1953 post-WWII thriller
Plot: Former-Nazi Ivo Kern works for the Commies in post-war Berlin, aiding in kidnapping and transporting folks from the West to the East. They should have put a freakin' wall there or something! Kern wants out but finds it impossible. Meanwhile, Claire Bloom arrives from England to stay with her sister. A romance seems to develop, but Kern might be using the girl for shady reasons. Or will the two find love and hook up? Oh, those crazy kids!
I liked the second half of this film a lot better than the first, the part of the film where I had to think way too much. Things really get exciting when the characters are sneaking around the shadows of dilapidated Berlin buildings. There's a great score, brilliant cinematography with Third Man-esque broken-tripod camera angles, and terrific shots of a city landscape torn to pieces by war. The cinematography alone makes this worth the price of admission, but moody James Mason and innocent Claire Bloom are good leads. It all builds to one of those endings, a memorable final shot on a snowy street. The story, though parts are a bit confusing taken out of the historical context, is essentially a timeless one of love doomed by place and time. This isn't quite the film that The Third Man or Odd Man Out are, but Carol Reed sure knew how to make "man" movies. That's especially surprising since he had such a sissy name.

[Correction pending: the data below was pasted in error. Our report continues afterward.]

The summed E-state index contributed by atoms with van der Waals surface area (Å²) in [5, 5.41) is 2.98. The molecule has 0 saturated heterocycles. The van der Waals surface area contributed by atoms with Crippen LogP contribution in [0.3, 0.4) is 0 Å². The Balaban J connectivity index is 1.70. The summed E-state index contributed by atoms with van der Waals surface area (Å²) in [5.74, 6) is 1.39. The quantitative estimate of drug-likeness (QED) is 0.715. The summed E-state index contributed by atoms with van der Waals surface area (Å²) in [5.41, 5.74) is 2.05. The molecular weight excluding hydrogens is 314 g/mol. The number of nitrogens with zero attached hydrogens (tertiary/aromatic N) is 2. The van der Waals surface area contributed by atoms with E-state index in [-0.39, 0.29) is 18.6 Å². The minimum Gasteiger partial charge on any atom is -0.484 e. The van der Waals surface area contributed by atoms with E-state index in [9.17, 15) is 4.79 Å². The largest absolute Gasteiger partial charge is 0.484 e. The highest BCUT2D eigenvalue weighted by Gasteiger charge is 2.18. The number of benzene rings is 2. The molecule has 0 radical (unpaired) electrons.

This movie supports my theory that films are better when the most of the shots are askew.